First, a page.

For those of you squeamish about mussels, or who have had bad experiences with the bivalves in the past, take the Maestro's word that mussels get a woefully unfair bad rap. The reason is it is incredibly easy to find absolutely terrible mussels at most of America's supermarkets (and even restaurants). Many supermarkets have them, but they're rarely in demand in most US regions, and most employees of these places have zero idea how to handle them, so they tend to be mistreated and/or languish in the case. Moreover, as with most seafood (*cough*... food in general) sold in supermarkets, the sourcing can be highly suspect. Mussels are finnicky and, yes, can be quite gross if they are of low quality or haven't been handled well. Even in a crop of perfectly sourced, ideally handled mussels I can find a stinker or two. It kinda comes with the territory of a creature that spends much of its life filtering through the gross things in the sea. But that shouldn't stop you, because when a mussel is good, it's SO good. The one or two gross ones are worth it.
Find the best mussels in town, or even have them flown in from a good online seafood company––in my case, I managed to grab a pound of big, beautiful Prince Edward Island mussels from Canada's northeast coast at the best (and most ridiculously expensive) seafood market in Charlotte. Make sure your fish monger inspects each mussel. If you get them in a pre-packaged mesh bag or someone just throws them into a sack without checking them, you're almost certainly getting several dead mussels at the store. I had an experience where I got a whole bag of mussels at a supermarket only to discover at home that 90 percent of them were dead.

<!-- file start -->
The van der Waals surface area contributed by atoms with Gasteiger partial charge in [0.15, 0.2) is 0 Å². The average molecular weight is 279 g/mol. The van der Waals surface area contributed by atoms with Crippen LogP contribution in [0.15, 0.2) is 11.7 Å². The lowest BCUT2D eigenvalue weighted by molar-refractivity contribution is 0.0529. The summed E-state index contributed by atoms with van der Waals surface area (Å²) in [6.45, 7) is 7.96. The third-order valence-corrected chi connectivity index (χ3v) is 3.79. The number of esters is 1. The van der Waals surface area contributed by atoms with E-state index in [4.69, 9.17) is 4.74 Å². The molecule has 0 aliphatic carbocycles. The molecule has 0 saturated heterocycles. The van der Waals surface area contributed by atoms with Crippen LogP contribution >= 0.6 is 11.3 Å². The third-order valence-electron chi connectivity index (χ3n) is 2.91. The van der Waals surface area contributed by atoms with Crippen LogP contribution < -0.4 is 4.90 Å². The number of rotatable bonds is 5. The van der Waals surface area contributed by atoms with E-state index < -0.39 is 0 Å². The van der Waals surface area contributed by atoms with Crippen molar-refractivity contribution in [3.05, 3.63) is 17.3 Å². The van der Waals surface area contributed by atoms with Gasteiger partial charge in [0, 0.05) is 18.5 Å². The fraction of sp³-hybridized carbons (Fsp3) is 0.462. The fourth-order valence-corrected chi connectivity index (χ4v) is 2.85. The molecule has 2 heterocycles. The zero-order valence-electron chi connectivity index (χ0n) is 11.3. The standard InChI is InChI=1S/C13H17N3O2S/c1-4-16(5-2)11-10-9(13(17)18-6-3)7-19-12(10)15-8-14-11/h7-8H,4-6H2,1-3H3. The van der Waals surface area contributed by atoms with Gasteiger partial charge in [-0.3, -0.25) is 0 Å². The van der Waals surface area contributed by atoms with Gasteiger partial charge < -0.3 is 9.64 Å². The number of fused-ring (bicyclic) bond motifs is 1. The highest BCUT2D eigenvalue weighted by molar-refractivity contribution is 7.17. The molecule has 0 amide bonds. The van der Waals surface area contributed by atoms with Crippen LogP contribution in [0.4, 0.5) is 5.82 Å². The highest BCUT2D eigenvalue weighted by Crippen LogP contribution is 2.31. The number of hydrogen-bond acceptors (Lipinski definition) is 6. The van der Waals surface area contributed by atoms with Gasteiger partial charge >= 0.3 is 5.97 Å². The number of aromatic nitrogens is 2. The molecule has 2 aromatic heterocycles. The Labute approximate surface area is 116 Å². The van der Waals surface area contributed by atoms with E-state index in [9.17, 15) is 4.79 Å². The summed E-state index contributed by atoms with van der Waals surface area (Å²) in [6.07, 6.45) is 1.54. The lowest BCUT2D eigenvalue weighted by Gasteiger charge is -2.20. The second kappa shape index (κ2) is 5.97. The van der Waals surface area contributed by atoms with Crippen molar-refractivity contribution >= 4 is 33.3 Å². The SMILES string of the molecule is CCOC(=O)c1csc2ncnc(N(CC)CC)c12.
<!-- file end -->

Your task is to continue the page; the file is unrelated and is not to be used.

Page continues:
Still not convinced? The original version of this recipe just uses the glorious stock from the mussels, so while I strongly do not recommend it, you can always toss the meat, or better, use it for another purpose (even feeding a pet lol).
Here're a couple of recipes for you to peruse. I tend toward the simplicity of the Times recipe, and don't care to add too much extra like carrots and celery so the stock shines on its own. Garlic, onions, shallots, and leeks form the allium base for the stock, in whatever volumes you like given your flavor preference. I go shallot heavy with some leeks and Vidalia onions for delicacy, and a little more garlic than any recipe calls for––be liberal with the alliums! More flavor isn't a bad thing. How coarsely you chop your alliums and how long you cook them depend on if you decide to keep the "aromatic" veg in the finished product. The original recipe says to discard while others say keep them and add them to the soup at the end––I prefer the soup silky-smooth, so I choose not to add the alliums, but also don't discard them! You could use them for another sautéed veggie dish, in a purée, or whatever, but remember that any other use is preferable to wasting them!